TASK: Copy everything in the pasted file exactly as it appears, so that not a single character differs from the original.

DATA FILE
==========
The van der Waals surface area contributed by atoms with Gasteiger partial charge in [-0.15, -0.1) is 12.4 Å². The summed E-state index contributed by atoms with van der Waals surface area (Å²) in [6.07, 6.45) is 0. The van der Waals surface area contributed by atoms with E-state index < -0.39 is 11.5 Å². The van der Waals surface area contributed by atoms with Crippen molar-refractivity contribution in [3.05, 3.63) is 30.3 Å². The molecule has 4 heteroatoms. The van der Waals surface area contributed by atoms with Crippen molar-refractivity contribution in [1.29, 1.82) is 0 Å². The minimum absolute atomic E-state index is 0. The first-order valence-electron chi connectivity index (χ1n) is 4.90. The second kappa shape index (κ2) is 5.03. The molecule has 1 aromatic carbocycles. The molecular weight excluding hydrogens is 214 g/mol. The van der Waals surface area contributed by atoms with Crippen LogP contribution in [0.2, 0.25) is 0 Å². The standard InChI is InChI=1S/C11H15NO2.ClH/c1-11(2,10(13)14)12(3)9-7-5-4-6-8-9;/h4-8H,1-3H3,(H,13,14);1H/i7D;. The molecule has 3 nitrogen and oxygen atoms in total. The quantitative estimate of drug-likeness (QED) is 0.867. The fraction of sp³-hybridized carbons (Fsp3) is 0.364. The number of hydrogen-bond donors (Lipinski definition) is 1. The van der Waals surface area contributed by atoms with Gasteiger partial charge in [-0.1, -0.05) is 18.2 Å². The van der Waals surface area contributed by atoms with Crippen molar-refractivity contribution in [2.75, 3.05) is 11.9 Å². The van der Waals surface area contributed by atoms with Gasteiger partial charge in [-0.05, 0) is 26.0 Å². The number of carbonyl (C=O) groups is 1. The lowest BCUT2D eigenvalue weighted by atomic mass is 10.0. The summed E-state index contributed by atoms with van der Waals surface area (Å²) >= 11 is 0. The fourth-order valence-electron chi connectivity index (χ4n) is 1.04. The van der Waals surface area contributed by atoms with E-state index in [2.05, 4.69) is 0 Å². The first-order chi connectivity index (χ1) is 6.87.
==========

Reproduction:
The van der Waals surface area contributed by atoms with Gasteiger partial charge in [-0.15, -0.1) is 12.4 Å². The summed E-state index contributed by atoms with van der Waals surface area (Å²) in [6.07, 6.45) is 0. The van der Waals surface area contributed by atoms with E-state index < -0.39 is 11.5 Å². The van der Waals surface area contributed by atoms with Crippen molar-refractivity contribution in [3.05, 3.63) is 30.3 Å². The molecule has 4 heteroatoms. The van der Waals surface area contributed by atoms with Crippen molar-refractivity contribution in [1.29, 1.82) is 0 Å². The minimum absolute atomic E-state index is 0. The first-order valence-electron chi connectivity index (χ1n) is 4.90. The second kappa shape index (κ2) is 5.03. The molecule has 1 aromatic carbocycles. The molecular weight excluding hydrogens is 214 g/mol. The van der Waals surface area contributed by atoms with Crippen LogP contribution in [0.2, 0.25) is 0 Å². The standard InChI is InChI=1S/C11H15NO2.ClH/c1-11(2,10(13)14)12(3)9-7-5-4-6-8-9;/h4-8H,1-3H3,(H,13,14);1H/i7D;. The molecule has 3 nitrogen and oxygen atoms in total. The quantitative estimate of drug-likeness (QED) is 0.867. The fraction of sp³-hybridized carbons (Fsp3) is 0.364. The number of hydrogen-bond donors (Lipinski definition) is 1. The van der Waals surface area contributed by atoms with Gasteiger partial charge in [-0.1, -0.05) is 18.2 Å². The van der Waals surface area contributed by atoms with Crippen molar-refractivity contribution in [2.75, 3.05) is 11.9 Å². The van der Waals surface area contributed by atoms with Gasteiger partial charge in [-0.05, 0) is 26.0 Å². The number of carbonyl (C=O) groups is 1. The lowest BCUT2D eigenvalue weighted by atomic mass is 10.0. The summed E-state index contributed by atoms with van der Waals surface area (Å²) >= 11 is 0. The fourth-order valence-electron chi connectivity index (χ4n) is 1.04. The van der Waals surface area contributed by atoms with E-state index in [2.05, 4.69) is 0 Å². The first-order chi connectivity index (χ1) is 6.87.